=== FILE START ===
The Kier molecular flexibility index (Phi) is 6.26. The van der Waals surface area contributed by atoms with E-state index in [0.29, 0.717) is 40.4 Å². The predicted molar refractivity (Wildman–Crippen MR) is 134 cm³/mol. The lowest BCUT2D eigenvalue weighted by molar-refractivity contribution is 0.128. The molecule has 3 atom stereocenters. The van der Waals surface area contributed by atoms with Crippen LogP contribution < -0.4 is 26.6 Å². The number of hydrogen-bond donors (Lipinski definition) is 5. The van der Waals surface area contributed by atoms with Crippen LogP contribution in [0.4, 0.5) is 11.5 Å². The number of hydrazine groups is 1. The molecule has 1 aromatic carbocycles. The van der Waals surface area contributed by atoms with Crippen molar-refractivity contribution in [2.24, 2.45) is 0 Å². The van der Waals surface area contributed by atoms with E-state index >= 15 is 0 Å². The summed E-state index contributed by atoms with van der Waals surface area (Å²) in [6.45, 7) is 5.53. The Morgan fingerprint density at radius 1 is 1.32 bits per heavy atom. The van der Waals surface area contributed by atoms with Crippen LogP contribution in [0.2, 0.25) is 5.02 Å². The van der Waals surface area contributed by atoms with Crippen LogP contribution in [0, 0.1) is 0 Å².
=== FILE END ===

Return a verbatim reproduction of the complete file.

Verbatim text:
The Kier molecular flexibility index (Phi) is 6.26. The van der Waals surface area contributed by atoms with E-state index in [0.29, 0.717) is 40.4 Å². The predicted molar refractivity (Wildman–Crippen MR) is 134 cm³/mol. The lowest BCUT2D eigenvalue weighted by molar-refractivity contribution is 0.128. The molecule has 3 atom stereocenters. The van der Waals surface area contributed by atoms with Crippen LogP contribution < -0.4 is 26.6 Å². The number of hydrogen-bond donors (Lipinski definition) is 5. The van der Waals surface area contributed by atoms with Crippen LogP contribution in [0.4, 0.5) is 11.5 Å². The number of hydrazine groups is 1. The molecule has 1 aromatic carbocycles. The van der Waals surface area contributed by atoms with Crippen molar-refractivity contribution in [2.24, 2.45) is 0 Å². The van der Waals surface area contributed by atoms with E-state index >= 15 is 0 Å². The summed E-state index contributed by atoms with van der Waals surface area (Å²) in [6.45, 7) is 5.53. The Morgan fingerprint density at radius 1 is 1.32 bits per heavy atom. The van der Waals surface area contributed by atoms with Crippen LogP contribution in [0.2, 0.25) is 5.02 Å². The van der Waals surface area contributed by atoms with Crippen LogP contribution in [0, 0.1) is 0 Å².